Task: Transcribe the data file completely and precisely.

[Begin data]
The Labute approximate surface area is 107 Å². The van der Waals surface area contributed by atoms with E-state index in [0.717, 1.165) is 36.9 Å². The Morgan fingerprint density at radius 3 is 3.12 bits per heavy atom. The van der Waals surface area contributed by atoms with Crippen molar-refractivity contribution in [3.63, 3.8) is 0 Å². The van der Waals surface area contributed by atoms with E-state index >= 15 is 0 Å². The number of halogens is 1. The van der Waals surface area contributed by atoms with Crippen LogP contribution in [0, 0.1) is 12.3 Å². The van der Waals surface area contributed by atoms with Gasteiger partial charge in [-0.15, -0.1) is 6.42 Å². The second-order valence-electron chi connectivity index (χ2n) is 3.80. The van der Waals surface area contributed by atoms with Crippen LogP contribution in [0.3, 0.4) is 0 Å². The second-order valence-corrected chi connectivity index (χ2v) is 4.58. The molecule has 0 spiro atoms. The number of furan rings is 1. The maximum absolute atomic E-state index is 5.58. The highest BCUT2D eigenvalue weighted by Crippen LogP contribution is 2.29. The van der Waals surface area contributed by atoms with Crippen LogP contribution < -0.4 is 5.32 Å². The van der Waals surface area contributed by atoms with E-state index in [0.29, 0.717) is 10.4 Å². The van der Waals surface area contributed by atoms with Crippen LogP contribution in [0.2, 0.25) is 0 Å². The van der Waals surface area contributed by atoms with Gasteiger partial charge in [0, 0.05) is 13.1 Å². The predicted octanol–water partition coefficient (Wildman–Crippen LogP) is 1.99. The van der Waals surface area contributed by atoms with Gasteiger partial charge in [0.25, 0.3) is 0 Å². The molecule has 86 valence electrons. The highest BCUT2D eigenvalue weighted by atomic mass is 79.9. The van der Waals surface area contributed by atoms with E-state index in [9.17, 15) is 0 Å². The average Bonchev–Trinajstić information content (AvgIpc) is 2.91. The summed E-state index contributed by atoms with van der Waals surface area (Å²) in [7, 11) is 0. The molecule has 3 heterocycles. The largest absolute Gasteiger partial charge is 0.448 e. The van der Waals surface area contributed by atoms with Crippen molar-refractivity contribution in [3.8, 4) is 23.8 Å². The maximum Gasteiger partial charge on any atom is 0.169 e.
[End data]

The Labute approximate surface area is 107 Å². The van der Waals surface area contributed by atoms with E-state index in [0.717, 1.165) is 36.9 Å². The Morgan fingerprint density at radius 3 is 3.12 bits per heavy atom. The van der Waals surface area contributed by atoms with Crippen molar-refractivity contribution in [3.63, 3.8) is 0 Å². The van der Waals surface area contributed by atoms with E-state index >= 15 is 0 Å². The number of halogens is 1. The van der Waals surface area contributed by atoms with Crippen LogP contribution in [0, 0.1) is 12.3 Å². The van der Waals surface area contributed by atoms with Gasteiger partial charge in [-0.15, -0.1) is 6.42 Å². The second-order valence-electron chi connectivity index (χ2n) is 3.80. The van der Waals surface area contributed by atoms with Crippen LogP contribution in [0.3, 0.4) is 0 Å². The second-order valence-corrected chi connectivity index (χ2v) is 4.58. The molecule has 0 spiro atoms. The number of furan rings is 1. The maximum absolute atomic E-state index is 5.58. The highest BCUT2D eigenvalue weighted by Crippen LogP contribution is 2.29. The van der Waals surface area contributed by atoms with Crippen LogP contribution < -0.4 is 5.32 Å². The van der Waals surface area contributed by atoms with E-state index in [0.29, 0.717) is 10.4 Å². The van der Waals surface area contributed by atoms with Crippen LogP contribution in [0.2, 0.25) is 0 Å². The van der Waals surface area contributed by atoms with Gasteiger partial charge in [0, 0.05) is 13.1 Å². The predicted octanol–water partition coefficient (Wildman–Crippen LogP) is 1.99. The van der Waals surface area contributed by atoms with Gasteiger partial charge in [0.25, 0.3) is 0 Å². The molecule has 86 valence electrons. The highest BCUT2D eigenvalue weighted by atomic mass is 79.9. The van der Waals surface area contributed by atoms with E-state index in [9.17, 15) is 0 Å². The average Bonchev–Trinajstić information content (AvgIpc) is 2.91. The summed E-state index contributed by atoms with van der Waals surface area (Å²) in [7, 11) is 0. The molecule has 3 heterocycles. The largest absolute Gasteiger partial charge is 0.448 e. The van der Waals surface area contributed by atoms with Crippen molar-refractivity contribution in [3.8, 4) is 23.8 Å². The maximum Gasteiger partial charge on any atom is 0.169 e.